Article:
Families who have lost a loved one to substance use disorders, formerly known as alcoholism and addiction, are tired of being tired. Where do they go to? How many times can someone go to treatment? What if you can't afford it? Families are coming out. The pain is greater than the stigma. It is no longer moral. It is no longer good versus wrong. Its simply needs to be spoken about. With an opiate epidemic in the United States, its coming back to the hands of those hurting and they are aking for anwers.
Monday, April 27, 2015
Friday, April 17, 2015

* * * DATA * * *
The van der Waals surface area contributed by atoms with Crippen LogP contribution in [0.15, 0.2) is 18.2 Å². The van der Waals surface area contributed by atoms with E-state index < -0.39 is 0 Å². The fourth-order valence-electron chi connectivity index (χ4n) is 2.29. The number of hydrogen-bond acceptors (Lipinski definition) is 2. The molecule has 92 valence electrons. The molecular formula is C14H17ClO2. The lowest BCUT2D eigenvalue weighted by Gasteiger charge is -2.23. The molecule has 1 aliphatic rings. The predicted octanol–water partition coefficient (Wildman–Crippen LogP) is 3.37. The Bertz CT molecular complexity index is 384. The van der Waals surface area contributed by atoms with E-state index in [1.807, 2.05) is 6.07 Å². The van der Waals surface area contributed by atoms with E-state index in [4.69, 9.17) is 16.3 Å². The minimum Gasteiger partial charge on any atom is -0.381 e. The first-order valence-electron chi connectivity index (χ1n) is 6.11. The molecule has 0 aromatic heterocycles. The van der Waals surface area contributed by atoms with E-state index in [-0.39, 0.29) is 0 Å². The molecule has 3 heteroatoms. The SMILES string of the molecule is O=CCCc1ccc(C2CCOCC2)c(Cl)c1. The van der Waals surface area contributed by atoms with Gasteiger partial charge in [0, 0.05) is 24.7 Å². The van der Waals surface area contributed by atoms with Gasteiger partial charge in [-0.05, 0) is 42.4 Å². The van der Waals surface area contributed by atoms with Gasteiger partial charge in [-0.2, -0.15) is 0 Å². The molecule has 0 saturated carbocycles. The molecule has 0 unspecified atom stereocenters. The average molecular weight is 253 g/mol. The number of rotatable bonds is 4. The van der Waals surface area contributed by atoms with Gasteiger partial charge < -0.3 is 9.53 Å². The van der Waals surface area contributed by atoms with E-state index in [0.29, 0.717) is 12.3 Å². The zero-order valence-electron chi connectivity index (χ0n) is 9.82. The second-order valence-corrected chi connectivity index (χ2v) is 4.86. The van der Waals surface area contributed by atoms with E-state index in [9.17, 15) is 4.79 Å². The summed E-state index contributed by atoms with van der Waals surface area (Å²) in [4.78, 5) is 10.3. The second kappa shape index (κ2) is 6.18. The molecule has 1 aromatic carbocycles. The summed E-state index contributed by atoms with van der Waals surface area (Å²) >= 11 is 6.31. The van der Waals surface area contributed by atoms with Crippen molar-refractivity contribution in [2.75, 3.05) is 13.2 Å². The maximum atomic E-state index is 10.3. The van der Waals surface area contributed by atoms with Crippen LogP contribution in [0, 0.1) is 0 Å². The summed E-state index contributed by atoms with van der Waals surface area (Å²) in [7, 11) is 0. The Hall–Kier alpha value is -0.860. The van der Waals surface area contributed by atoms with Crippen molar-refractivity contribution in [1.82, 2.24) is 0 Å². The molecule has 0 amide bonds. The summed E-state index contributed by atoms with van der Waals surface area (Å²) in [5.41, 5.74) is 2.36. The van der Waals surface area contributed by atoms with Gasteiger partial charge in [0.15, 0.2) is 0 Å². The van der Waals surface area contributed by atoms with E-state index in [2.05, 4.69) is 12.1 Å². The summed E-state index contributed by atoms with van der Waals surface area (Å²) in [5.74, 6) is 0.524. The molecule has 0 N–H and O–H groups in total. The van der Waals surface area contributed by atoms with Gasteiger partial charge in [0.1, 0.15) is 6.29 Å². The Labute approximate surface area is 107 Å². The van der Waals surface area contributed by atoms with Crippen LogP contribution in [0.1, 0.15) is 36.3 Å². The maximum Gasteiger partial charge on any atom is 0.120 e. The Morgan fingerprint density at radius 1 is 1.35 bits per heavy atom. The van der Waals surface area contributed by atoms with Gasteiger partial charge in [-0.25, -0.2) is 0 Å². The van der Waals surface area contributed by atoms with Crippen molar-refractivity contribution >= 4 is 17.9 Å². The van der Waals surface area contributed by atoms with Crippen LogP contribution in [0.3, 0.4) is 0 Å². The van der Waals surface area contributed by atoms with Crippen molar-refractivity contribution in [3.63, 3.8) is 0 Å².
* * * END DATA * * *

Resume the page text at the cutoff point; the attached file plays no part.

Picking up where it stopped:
And these are the stories the public gets about substance use disorders, or commonly known as addiction or alcoholism: that your newspaper columnist or neighbor can provide adequate information to attend a very critical and much more complex issue than a one stop solution. The columnist uses an 'interventionist' (yes, she uses quotes) to offer an educated solution, one ending in 'would you let anyone else in your home do what she is doing?'. Where are the mental health professionals? Where are family dynamics explored? Why is it one of the most sough after topics yet such few professional support sought? Mental health is still a taboo, sought when things are breaking down and not a part of wellness nor lifestyle. In the substance use disorder field there is more attention placed in high levels of severity than prevention or education. Its time for a shift. Oh, and lets stop using the word addict and alcoholic, it perpetuates stigma and is a horrid self identification verbage.